Multi-Asset Monthly Market Snapshot - Apr 2024
April 07, 2024|

Zhang Yajun

The year is off to a good start with a qoq uptick in Q1 due to accelerated government spending and a recovery in export. However, stringent financing controls are in place for the key regions seeking to resolve their debt issues. As a result, the notably scaled-back infrastructure activities in these areas since the start of the year have offset the high growth in construction activities. Based on the current intensity of the debt control efforts, we anticipate that the reduction in net financing by local government financial vehicles (LGFVs) in the year will nullify the effects of issuing medium and long-term government bonds, substantially slowing the pace of fiscal expansion. Furthermore, situation in the real estate sector has further deteriorated. The sale of second-hand houses saw modest recovery, while the sale of new houses remained stagnant. The number of both existing and new housing projects continues to fall; and developers still have to trade prices for sales.

In terms of asset performance, the rapidly falling bond yields in Q1 has created a bullish market, especially for the ultra-long-term bonds, in contrast with the large volatility in the stock and convertible bond markets. Pricing continues to be based on the longer-term instruments, reflecting little of the marginal change in the short-term bonds. Taking the fundamentals, liquidity, and valuation into consideration, we recommend maintaining a large, but not excessive, position in all bond assets and raising the overall liquidity level, to enable the portfolio to cope with all market conditions.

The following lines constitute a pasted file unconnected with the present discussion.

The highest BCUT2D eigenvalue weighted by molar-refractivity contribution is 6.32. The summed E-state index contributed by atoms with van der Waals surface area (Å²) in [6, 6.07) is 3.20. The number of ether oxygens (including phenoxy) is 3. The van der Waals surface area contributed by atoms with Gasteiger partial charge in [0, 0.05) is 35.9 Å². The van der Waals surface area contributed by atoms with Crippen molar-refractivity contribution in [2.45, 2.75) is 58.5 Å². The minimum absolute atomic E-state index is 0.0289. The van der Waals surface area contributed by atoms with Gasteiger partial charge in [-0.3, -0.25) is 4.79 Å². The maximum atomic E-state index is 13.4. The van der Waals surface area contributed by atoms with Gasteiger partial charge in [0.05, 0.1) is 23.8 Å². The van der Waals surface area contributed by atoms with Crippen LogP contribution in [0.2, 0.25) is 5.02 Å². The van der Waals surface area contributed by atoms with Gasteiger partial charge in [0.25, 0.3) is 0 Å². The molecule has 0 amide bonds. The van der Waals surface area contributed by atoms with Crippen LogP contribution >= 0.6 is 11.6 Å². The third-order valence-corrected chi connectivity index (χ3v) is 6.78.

Li Zhongyang

In a reversal of the previously pessimistic sentiment, market confidence has recovered swiftly since the start of the year. Amid current economic transition, we tend to look for structural industry trends in the following three areas:

1) Manufacturing companies that are winning global market shares with more competitive products;

2) Tech companies that may benefit from the structural market demand led by the economic transition and thus industrial upgrades;

3) Industry leading companies: Industries are more cautious about expanding capacity and less prone to reckless capital investment. This shift may improve the overall competitive landscape, resulting in higher stability in the expected long-term returns of well-managed industry leaders and thus higher returns for the shareholders.